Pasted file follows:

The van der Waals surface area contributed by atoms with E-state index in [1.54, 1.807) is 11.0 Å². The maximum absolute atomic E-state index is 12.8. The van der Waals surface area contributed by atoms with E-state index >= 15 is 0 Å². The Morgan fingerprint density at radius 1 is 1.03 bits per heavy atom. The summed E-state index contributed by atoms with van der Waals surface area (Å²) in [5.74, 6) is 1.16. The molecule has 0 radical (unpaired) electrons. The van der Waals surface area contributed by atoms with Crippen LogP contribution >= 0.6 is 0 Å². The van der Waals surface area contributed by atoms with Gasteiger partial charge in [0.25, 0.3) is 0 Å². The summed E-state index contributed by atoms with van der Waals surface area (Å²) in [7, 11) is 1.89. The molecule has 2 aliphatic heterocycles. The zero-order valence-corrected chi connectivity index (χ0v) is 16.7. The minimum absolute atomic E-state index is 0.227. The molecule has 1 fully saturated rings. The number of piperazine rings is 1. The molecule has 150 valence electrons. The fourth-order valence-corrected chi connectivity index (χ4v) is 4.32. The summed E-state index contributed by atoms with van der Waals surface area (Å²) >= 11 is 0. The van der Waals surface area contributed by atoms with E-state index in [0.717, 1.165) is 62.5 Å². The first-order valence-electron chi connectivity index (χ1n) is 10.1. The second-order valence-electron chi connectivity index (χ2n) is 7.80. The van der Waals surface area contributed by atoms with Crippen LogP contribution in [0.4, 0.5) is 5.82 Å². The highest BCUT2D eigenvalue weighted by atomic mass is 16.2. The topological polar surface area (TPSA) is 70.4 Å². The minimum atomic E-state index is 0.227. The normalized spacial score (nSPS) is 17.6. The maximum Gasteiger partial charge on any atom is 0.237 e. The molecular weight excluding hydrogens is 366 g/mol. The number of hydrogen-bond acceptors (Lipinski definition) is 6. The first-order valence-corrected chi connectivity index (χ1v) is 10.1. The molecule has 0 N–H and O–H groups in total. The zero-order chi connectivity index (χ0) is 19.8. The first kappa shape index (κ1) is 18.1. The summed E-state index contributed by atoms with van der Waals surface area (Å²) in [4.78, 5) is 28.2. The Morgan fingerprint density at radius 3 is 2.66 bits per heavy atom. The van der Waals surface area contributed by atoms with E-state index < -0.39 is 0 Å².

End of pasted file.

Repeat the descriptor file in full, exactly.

The van der Waals surface area contributed by atoms with E-state index in [1.54, 1.807) is 11.0 Å². The maximum absolute atomic E-state index is 12.8. The van der Waals surface area contributed by atoms with E-state index >= 15 is 0 Å². The Morgan fingerprint density at radius 1 is 1.03 bits per heavy atom. The summed E-state index contributed by atoms with van der Waals surface area (Å²) in [5.74, 6) is 1.16. The molecule has 0 radical (unpaired) electrons. The van der Waals surface area contributed by atoms with Crippen LogP contribution >= 0.6 is 0 Å². The van der Waals surface area contributed by atoms with Gasteiger partial charge in [0.25, 0.3) is 0 Å². The summed E-state index contributed by atoms with van der Waals surface area (Å²) in [7, 11) is 1.89. The molecule has 2 aliphatic heterocycles. The zero-order valence-corrected chi connectivity index (χ0v) is 16.7. The minimum absolute atomic E-state index is 0.227. The molecule has 1 fully saturated rings. The number of piperazine rings is 1. The molecule has 150 valence electrons. The fourth-order valence-corrected chi connectivity index (χ4v) is 4.32. The summed E-state index contributed by atoms with van der Waals surface area (Å²) >= 11 is 0. The van der Waals surface area contributed by atoms with E-state index in [0.717, 1.165) is 62.5 Å². The first-order valence-electron chi connectivity index (χ1n) is 10.1. The second-order valence-electron chi connectivity index (χ2n) is 7.80. The van der Waals surface area contributed by atoms with Crippen LogP contribution in [0.4, 0.5) is 5.82 Å². The highest BCUT2D eigenvalue weighted by atomic mass is 16.2. The topological polar surface area (TPSA) is 70.4 Å². The minimum atomic E-state index is 0.227. The normalized spacial score (nSPS) is 17.6. The maximum Gasteiger partial charge on any atom is 0.237 e. The molecular weight excluding hydrogens is 366 g/mol. The number of hydrogen-bond acceptors (Lipinski definition) is 6. The first-order valence-corrected chi connectivity index (χ1v) is 10.1. The molecule has 0 N–H and O–H groups in total. The zero-order chi connectivity index (χ0) is 19.8. The first kappa shape index (κ1) is 18.1. The summed E-state index contributed by atoms with van der Waals surface area (Å²) in [4.78, 5) is 28.2. The Morgan fingerprint density at radius 3 is 2.66 bits per heavy atom. The van der Waals surface area contributed by atoms with E-state index < -0.39 is 0 Å².